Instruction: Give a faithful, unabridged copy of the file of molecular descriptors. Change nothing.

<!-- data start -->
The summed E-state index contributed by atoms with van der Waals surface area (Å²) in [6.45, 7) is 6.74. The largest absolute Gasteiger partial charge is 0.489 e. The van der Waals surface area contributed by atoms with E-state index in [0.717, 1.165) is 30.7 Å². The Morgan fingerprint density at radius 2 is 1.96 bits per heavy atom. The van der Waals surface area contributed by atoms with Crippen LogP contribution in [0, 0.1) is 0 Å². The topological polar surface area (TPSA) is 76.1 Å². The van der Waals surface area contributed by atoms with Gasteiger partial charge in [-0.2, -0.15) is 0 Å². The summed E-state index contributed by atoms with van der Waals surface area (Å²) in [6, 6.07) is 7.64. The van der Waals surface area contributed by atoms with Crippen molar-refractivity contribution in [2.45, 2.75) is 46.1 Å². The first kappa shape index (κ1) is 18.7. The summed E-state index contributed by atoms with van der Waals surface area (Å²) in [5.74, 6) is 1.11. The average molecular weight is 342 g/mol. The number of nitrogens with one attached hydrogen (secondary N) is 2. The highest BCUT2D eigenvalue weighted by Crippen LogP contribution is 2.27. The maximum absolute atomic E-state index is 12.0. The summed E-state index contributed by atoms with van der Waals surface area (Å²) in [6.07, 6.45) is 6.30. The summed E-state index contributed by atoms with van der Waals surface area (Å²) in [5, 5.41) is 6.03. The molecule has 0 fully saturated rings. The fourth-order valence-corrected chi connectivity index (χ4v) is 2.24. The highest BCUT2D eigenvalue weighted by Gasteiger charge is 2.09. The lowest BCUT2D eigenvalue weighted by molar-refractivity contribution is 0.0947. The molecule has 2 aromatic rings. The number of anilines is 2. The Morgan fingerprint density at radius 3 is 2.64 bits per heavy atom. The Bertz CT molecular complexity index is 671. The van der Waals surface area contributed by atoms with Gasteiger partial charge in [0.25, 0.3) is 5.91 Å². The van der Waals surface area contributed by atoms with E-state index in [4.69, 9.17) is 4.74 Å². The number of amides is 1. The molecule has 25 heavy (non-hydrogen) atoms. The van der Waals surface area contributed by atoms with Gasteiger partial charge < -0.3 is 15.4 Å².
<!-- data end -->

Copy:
The summed E-state index contributed by atoms with van der Waals surface area (Å²) in [6.45, 7) is 6.74. The largest absolute Gasteiger partial charge is 0.489 e. The van der Waals surface area contributed by atoms with E-state index in [0.717, 1.165) is 30.7 Å². The Morgan fingerprint density at radius 2 is 1.96 bits per heavy atom. The van der Waals surface area contributed by atoms with Crippen LogP contribution in [0, 0.1) is 0 Å². The topological polar surface area (TPSA) is 76.1 Å². The van der Waals surface area contributed by atoms with Gasteiger partial charge in [-0.2, -0.15) is 0 Å². The summed E-state index contributed by atoms with van der Waals surface area (Å²) in [6, 6.07) is 7.64. The van der Waals surface area contributed by atoms with Crippen molar-refractivity contribution in [2.45, 2.75) is 46.1 Å². The first kappa shape index (κ1) is 18.7. The summed E-state index contributed by atoms with van der Waals surface area (Å²) in [5.74, 6) is 1.11. The average molecular weight is 342 g/mol. The number of nitrogens with one attached hydrogen (secondary N) is 2. The highest BCUT2D eigenvalue weighted by Crippen LogP contribution is 2.27. The maximum absolute atomic E-state index is 12.0. The summed E-state index contributed by atoms with van der Waals surface area (Å²) in [6.07, 6.45) is 6.30. The summed E-state index contributed by atoms with van der Waals surface area (Å²) in [5, 5.41) is 6.03. The molecule has 0 fully saturated rings. The fourth-order valence-corrected chi connectivity index (χ4v) is 2.24. The highest BCUT2D eigenvalue weighted by Gasteiger charge is 2.09. The lowest BCUT2D eigenvalue weighted by molar-refractivity contribution is 0.0947. The molecule has 2 aromatic rings. The number of anilines is 2. The Morgan fingerprint density at radius 3 is 2.64 bits per heavy atom. The Bertz CT molecular complexity index is 671. The van der Waals surface area contributed by atoms with Gasteiger partial charge in [0.25, 0.3) is 5.91 Å². The van der Waals surface area contributed by atoms with E-state index in [4.69, 9.17) is 4.74 Å². The number of amides is 1. The molecule has 25 heavy (non-hydrogen) atoms. The van der Waals surface area contributed by atoms with Gasteiger partial charge < -0.3 is 15.4 Å².